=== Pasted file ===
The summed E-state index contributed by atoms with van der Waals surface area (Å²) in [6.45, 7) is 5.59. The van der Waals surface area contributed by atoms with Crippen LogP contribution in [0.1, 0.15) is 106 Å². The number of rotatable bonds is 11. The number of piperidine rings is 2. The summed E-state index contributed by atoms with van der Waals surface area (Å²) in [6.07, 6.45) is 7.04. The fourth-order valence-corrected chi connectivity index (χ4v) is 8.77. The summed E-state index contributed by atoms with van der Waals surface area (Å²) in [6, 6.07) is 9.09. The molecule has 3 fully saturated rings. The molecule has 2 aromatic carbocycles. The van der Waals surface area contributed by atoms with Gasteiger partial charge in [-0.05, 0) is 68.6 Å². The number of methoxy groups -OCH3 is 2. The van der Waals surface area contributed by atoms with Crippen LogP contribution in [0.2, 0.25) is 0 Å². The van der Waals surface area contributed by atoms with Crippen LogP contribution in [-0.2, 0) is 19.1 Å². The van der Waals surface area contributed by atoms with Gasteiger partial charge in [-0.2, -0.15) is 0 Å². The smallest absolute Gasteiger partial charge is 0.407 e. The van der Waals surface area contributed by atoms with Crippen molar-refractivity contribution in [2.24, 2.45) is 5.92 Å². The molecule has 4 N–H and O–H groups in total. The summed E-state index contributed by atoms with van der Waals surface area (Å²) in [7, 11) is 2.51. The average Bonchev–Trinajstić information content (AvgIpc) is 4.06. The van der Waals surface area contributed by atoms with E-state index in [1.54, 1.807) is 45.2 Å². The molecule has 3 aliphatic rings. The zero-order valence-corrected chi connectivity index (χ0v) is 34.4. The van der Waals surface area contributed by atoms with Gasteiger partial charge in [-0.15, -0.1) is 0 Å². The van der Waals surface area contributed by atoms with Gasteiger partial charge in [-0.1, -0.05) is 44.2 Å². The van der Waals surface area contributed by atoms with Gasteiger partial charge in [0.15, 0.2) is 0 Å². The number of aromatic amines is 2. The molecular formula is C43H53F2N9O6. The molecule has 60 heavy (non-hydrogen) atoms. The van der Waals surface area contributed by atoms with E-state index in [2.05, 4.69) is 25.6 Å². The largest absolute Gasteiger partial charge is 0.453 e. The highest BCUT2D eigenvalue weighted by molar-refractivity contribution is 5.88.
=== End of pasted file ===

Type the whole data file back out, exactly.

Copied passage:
The summed E-state index contributed by atoms with van der Waals surface area (Å²) in [6.45, 7) is 5.59. The van der Waals surface area contributed by atoms with Crippen LogP contribution in [0.1, 0.15) is 106 Å². The number of rotatable bonds is 11. The number of piperidine rings is 2. The summed E-state index contributed by atoms with van der Waals surface area (Å²) in [6.07, 6.45) is 7.04. The fourth-order valence-corrected chi connectivity index (χ4v) is 8.77. The summed E-state index contributed by atoms with van der Waals surface area (Å²) in [6, 6.07) is 9.09. The molecule has 3 fully saturated rings. The molecule has 2 aromatic carbocycles. The van der Waals surface area contributed by atoms with Gasteiger partial charge in [-0.05, 0) is 68.6 Å². The number of methoxy groups -OCH3 is 2. The van der Waals surface area contributed by atoms with Crippen LogP contribution in [0.2, 0.25) is 0 Å². The van der Waals surface area contributed by atoms with Crippen LogP contribution in [-0.2, 0) is 19.1 Å². The van der Waals surface area contributed by atoms with Gasteiger partial charge in [-0.2, -0.15) is 0 Å². The smallest absolute Gasteiger partial charge is 0.407 e. The van der Waals surface area contributed by atoms with Crippen molar-refractivity contribution in [2.24, 2.45) is 5.92 Å². The molecule has 4 N–H and O–H groups in total. The summed E-state index contributed by atoms with van der Waals surface area (Å²) in [7, 11) is 2.51. The average Bonchev–Trinajstić information content (AvgIpc) is 4.06. The van der Waals surface area contributed by atoms with E-state index in [1.54, 1.807) is 45.2 Å². The molecule has 3 aliphatic rings. The zero-order valence-corrected chi connectivity index (χ0v) is 34.4. The van der Waals surface area contributed by atoms with Gasteiger partial charge in [-0.15, -0.1) is 0 Å². The van der Waals surface area contributed by atoms with Gasteiger partial charge in [-0.1, -0.05) is 44.2 Å². The van der Waals surface area contributed by atoms with Gasteiger partial charge in [0.15, 0.2) is 0 Å². The number of aromatic amines is 2. The molecular formula is C43H53F2N9O6. The molecule has 60 heavy (non-hydrogen) atoms. The van der Waals surface area contributed by atoms with E-state index in [2.05, 4.69) is 25.6 Å². The largest absolute Gasteiger partial charge is 0.453 e. The highest BCUT2D eigenvalue weighted by molar-refractivity contribution is 5.88.